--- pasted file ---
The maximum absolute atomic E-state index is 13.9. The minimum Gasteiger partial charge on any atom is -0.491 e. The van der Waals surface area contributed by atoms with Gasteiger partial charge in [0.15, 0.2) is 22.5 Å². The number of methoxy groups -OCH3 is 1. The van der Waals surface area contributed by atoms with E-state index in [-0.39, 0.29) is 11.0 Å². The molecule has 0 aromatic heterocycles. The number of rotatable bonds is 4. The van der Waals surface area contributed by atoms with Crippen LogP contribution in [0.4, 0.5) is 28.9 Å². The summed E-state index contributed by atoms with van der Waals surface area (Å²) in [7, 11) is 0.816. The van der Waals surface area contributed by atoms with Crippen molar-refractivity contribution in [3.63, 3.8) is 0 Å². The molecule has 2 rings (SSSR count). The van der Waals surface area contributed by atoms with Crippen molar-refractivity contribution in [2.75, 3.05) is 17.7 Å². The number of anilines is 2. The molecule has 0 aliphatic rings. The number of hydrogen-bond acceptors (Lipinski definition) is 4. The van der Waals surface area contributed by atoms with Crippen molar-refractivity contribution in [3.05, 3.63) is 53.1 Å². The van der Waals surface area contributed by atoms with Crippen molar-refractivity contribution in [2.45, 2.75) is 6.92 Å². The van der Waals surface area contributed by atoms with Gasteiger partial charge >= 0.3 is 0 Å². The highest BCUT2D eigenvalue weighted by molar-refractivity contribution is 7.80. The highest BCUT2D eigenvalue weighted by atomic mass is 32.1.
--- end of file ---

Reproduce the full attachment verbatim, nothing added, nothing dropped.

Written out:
The maximum absolute atomic E-state index is 13.9. The minimum Gasteiger partial charge on any atom is -0.491 e. The van der Waals surface area contributed by atoms with Gasteiger partial charge in [0.15, 0.2) is 22.5 Å². The number of methoxy groups -OCH3 is 1. The van der Waals surface area contributed by atoms with E-state index in [-0.39, 0.29) is 11.0 Å². The molecule has 0 aromatic heterocycles. The number of rotatable bonds is 4. The van der Waals surface area contributed by atoms with Crippen LogP contribution in [0.4, 0.5) is 28.9 Å². The summed E-state index contributed by atoms with van der Waals surface area (Å²) in [7, 11) is 0.816. The van der Waals surface area contributed by atoms with Crippen molar-refractivity contribution in [3.63, 3.8) is 0 Å². The molecule has 2 rings (SSSR count). The van der Waals surface area contributed by atoms with Crippen molar-refractivity contribution in [2.75, 3.05) is 17.7 Å². The number of anilines is 2. The molecule has 0 aliphatic rings. The number of hydrogen-bond acceptors (Lipinski definition) is 4. The van der Waals surface area contributed by atoms with Crippen molar-refractivity contribution in [3.05, 3.63) is 53.1 Å². The van der Waals surface area contributed by atoms with Crippen molar-refractivity contribution in [2.45, 2.75) is 6.92 Å². The van der Waals surface area contributed by atoms with Gasteiger partial charge >= 0.3 is 0 Å². The highest BCUT2D eigenvalue weighted by molar-refractivity contribution is 7.80. The highest BCUT2D eigenvalue weighted by atomic mass is 32.1.